How realistic is it to commercialize all-solid-state batteries for the EV market?

At the Tokyo Motor Show in 2017, Toyota announced that they would commericalize all-solid-state battery technology for EVs by early 2020s. Since then, all-solid-state batteries have been considered a crucial component in the evolution of the EV industry. However, can we rely upon this technology as much as Toyota claims? To answer this question, I interviewed Mr. Toru Amazutsumi, a specialist in the field of battery research.

How realistic is it to commercialize all-solid-state batteries for the EV market?

Original post; ‘電気自動車の進化に必須といわれる「全固体電池」は実用化できない?‘ by Ryuichi Kino On “EVsmart blog”

“There is nothing good about all-solid-state batteries.”

I met Mr Amazutsumi at Awaji island, located near Kobe. Driving there in a Tesla Model 3, I had originally planned to discuss lithium ion batteries, but the intriguing topic of all-solid-state batteries became the main theme of our talk.

Mr. Amazutsumi used to work for Sanyo Electric, where he led development of lithium ion batteries, a technology later employed by Tesla in their EVs. He left Sanyo Electric in 2010 to establish his own company, Amaz Techno-consultant, based in Awaji island. This company offers consulting services for the entire process of battery development, from materials to production.

Toru Amazutsumi
Founder of Amaz Techno-consultant, LLC.
MSc in Inorganic industrial chemistry
PhD in Electrochemical engineering
He has worked in battery development throughout his career. While was working for SANYO, he was responsible for early contracts to provide lithium ion batteries to Tesla.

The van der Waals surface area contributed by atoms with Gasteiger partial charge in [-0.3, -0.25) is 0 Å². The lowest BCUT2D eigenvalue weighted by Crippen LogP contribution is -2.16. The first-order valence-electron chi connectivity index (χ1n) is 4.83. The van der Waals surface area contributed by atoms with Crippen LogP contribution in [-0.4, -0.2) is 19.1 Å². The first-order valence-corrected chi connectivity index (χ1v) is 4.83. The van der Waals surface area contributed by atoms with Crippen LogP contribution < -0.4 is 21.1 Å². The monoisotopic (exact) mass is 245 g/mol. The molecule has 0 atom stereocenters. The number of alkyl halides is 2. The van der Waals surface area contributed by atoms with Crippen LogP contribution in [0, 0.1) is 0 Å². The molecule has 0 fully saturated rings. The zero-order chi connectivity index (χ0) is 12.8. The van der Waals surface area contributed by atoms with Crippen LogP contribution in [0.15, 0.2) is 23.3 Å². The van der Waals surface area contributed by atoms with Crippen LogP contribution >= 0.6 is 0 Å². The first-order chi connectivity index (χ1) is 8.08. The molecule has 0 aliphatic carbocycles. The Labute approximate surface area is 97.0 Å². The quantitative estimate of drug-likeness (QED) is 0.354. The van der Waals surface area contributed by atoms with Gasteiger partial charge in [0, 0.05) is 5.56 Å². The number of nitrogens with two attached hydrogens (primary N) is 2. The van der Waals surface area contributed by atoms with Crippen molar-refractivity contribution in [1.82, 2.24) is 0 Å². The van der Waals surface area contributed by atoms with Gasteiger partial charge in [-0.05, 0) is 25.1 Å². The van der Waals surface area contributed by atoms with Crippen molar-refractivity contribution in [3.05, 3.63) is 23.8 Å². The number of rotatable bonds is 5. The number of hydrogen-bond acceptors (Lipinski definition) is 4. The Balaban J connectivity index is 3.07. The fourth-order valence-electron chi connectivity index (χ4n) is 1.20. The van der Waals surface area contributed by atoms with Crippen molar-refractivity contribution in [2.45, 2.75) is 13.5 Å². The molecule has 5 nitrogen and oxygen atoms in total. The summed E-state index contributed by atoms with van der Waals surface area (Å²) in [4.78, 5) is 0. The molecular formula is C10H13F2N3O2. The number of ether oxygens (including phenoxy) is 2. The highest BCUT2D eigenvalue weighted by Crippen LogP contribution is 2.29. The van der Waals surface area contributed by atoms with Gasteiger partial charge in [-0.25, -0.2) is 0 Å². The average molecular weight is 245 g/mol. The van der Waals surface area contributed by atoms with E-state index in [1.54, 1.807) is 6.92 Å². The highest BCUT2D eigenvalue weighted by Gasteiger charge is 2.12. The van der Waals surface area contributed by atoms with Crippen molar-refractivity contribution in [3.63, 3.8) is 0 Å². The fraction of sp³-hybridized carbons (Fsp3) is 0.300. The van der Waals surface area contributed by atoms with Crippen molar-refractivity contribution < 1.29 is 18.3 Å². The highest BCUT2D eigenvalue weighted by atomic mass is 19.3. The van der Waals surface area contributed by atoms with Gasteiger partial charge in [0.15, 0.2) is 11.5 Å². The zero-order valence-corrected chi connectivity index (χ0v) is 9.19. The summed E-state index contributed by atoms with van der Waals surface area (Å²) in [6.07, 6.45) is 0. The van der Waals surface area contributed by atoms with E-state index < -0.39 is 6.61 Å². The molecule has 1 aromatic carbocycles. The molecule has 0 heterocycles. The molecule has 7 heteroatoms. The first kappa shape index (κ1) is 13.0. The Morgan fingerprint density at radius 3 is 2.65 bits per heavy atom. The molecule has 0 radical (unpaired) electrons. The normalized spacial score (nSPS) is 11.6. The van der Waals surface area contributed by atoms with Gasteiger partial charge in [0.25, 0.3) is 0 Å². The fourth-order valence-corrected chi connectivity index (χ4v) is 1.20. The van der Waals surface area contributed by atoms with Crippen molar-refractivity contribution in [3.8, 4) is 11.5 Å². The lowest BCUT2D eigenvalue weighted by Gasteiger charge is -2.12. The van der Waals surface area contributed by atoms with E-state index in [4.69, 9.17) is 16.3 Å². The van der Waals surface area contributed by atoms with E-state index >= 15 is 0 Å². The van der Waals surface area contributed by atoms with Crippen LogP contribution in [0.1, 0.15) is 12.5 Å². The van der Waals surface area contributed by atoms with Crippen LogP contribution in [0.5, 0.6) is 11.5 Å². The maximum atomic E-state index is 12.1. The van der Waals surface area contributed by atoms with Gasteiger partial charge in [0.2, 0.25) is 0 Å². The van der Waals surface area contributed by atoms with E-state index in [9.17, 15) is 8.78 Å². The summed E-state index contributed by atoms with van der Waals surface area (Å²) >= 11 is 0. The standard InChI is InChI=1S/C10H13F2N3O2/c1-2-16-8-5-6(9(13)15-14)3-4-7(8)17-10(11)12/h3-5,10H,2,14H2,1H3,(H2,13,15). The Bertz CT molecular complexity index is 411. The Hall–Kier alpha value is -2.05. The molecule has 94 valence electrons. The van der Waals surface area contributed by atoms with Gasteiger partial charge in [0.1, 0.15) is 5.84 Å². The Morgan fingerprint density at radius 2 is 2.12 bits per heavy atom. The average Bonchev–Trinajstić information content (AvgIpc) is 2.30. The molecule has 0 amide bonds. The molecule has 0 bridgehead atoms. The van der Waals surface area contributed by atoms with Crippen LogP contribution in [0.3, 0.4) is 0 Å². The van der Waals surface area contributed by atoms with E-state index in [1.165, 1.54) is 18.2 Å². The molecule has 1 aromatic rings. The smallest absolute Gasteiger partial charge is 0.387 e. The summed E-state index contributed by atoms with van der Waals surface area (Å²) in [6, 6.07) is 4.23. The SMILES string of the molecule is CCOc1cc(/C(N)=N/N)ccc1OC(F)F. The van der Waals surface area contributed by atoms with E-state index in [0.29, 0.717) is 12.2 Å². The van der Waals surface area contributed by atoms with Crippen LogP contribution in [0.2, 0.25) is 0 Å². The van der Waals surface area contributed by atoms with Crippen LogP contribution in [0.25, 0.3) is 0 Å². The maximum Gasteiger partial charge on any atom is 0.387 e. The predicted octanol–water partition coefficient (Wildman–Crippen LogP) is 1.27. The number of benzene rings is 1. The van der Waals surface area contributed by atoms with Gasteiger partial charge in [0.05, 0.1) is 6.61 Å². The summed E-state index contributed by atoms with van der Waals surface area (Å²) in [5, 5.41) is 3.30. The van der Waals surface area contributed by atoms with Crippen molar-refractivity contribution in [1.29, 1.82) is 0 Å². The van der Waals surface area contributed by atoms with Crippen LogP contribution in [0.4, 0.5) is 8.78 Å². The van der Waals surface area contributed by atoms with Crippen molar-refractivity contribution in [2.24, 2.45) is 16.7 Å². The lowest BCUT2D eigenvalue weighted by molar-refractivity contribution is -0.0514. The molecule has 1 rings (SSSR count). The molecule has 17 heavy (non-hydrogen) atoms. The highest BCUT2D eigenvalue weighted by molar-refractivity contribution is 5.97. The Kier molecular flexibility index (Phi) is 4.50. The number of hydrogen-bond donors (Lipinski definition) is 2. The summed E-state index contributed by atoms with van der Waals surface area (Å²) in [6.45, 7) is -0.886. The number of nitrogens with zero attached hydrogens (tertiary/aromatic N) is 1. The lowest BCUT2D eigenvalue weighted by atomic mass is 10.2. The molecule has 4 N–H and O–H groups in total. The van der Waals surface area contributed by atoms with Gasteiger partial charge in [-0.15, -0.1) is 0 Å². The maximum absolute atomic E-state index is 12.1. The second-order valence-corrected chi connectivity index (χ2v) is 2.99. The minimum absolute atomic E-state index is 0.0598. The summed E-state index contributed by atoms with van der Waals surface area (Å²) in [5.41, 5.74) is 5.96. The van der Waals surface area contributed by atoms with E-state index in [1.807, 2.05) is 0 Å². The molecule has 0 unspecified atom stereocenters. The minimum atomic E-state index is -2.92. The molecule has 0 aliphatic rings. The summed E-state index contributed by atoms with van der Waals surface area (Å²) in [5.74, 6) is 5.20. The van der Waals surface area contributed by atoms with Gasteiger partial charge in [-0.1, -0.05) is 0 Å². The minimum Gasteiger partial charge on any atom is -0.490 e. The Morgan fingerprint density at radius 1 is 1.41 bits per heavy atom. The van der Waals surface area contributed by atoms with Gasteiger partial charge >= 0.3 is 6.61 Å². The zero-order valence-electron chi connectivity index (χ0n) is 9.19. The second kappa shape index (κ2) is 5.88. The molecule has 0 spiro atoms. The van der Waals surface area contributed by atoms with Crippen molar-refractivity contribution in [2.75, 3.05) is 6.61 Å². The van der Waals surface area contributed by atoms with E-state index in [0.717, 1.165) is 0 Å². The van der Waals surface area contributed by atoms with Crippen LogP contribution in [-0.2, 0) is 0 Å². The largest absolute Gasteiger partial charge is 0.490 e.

What is the advantage of all-solid-state batteries?

All-solid-state batteries is a hot topic in the EV industry today, and particularly in Japan. Toyota most recently mentioned it at their technology conference in June 2019, a few years after their earlier major announcement in 2017. In September, Toyota revealed that it would provide electrified personal mobility vehicles, powered with all-solid-state batteries, at the Tokyo 2020 Olympics.

Toyota’s plan has motivated the New Energy and Industrial Technology Development Organization (NEDO) to fund a related public project, investing 10 billion yen (9 million US dollars) between 2018 to 2022.

With both public and private sectors in Japan supporting this technology, and recent media reports praising all-solid-state batteries as a safer and more efficient form of battery, there must be clear advantages to its widespread adoption.

What does Mr. Amazutsumi think?

───What aspects of all-solid-state batteries make them superior?
“It is not determined that they are superior to others. There are no specific explanations as to why it is a better solution.”

“Everybody thinks all-solid-state batteries are excellent because of of Toyota’s recent claims, right? I would interpret Toyota is trying to say they cannot produce useable EVs unless they develop all-solid-state batteries. I think this is their excuse to procrastinate producing EVs. Nobody has given any specific explanations why all-solid-state batteries are good. Everybody knows Toyota is a great car manufacture, but they are not a great battery manufacture.”

───I hear that batteries become lighter?
“Why do you think they become lighter?”

───Because energy density increases.
“How can it increase? There is no reason for that. It can decrease, but not increase. Solid substances have heavier relative density to liquid substances.”

───Do you mean, nothing changes if other materials such as electrodes are the same?
“That’s right. For instance, there is the claim that all-solid-state electrolytes permit the use of cathode/anode active materials that have higher energy density, in which case ‘energy density is increased’. But this is not plausible. There is no way energy density gets increased only because electrolyte is changed to solid from liquid. Electrolytes cannot change capacitance.”

Mr. Amazutsumi appeared at a seminar in 2016 titled ‘The frontline of all-solid-state batteries’ alongside with a Nobel prize winner Akira Yoshino. His talk shared the same theme as this interview.

Solid-state batteries were one of main objects in research 30 years ago

I was slightly shocked to hear his criticisms but, even for an amateur like myself, he makes a convincing point. First of all, all-solid-state batteries are not a new technology.